t's like a Terminator with fins.

In the fall of 1985, when the Chicago Bears were dominating opponents en route to their last Super Bowl appearance, 10-year-old Steve Bennett won a dozen goldfish at a school fun fair.

Within a week, all the fish were dead. Except the one called Max.

Today, 19 years later, Max is still very much alive and swimming. He lives in the basement of Bennett's parents' house, and despite a few signs of age -- his eyes are a bit cloudy and one of his gills doesn't work very well -- he isn't slowing down.

"He's a beast," said Bennett, 28, a Mount Prospect native who now lives in Elk Grove Village. "It's like nothing can stop him. We'd go on vacation for a week, and I'd just dump a bunch of food in his bowl. When we got back, he'd be swimming like a champ."

Max was just a few inches long when Bennett took him home. Now, he measures nearly a foot from nose to tail.

Bennett can't say exactly why Max is closing in on 20 years old while most goldfish seem to have a tough time reaching their 1-week birthday. He took care of the fish well enough, but he says he wasn't any more conscientious than the typical goldfish owner.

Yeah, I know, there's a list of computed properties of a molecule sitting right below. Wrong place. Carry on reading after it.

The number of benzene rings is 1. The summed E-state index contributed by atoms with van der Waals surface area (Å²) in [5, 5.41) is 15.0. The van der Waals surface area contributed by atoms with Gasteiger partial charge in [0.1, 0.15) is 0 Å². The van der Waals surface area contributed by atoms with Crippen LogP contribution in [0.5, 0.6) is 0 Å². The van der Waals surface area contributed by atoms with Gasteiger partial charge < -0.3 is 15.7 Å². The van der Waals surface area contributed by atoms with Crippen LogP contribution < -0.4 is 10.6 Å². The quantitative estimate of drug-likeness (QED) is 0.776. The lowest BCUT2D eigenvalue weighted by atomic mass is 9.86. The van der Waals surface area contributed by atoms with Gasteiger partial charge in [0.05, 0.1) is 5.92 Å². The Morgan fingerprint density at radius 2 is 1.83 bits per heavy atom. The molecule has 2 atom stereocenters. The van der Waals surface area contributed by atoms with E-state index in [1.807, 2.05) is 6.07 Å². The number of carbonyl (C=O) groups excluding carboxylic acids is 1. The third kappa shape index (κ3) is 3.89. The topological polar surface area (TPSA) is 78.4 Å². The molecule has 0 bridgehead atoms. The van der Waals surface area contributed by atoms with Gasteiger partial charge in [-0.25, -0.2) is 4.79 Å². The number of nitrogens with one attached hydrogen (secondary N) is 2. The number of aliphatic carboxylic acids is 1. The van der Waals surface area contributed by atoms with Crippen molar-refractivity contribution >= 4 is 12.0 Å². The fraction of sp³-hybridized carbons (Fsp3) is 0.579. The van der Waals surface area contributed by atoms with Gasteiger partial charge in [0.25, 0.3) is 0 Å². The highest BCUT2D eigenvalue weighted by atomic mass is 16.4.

And Bennett admits that as he got older, he sometimes wasn't as attentive to Max's needs as he should have been.

"(Max) always has been very low-maintenance," Bennett said.

Dave Drake, manager of Rainbow Pets in Schaumburg, said that while it's rare for a goldfish to live as long as Max has, it doesn't have to be that way.

"The most common kind of goldfish, known as ‘feeder' goldfish, are relatives of the carp," Drake said. "With proper care, there's no reason they can't live 15 or 20 years. And I've seen some grow to well over 12 inches in length.

"Of course, that's very unusual, because people tend not to care for them that well."

http://www.dailyherald.com/search/ma...intid=38248311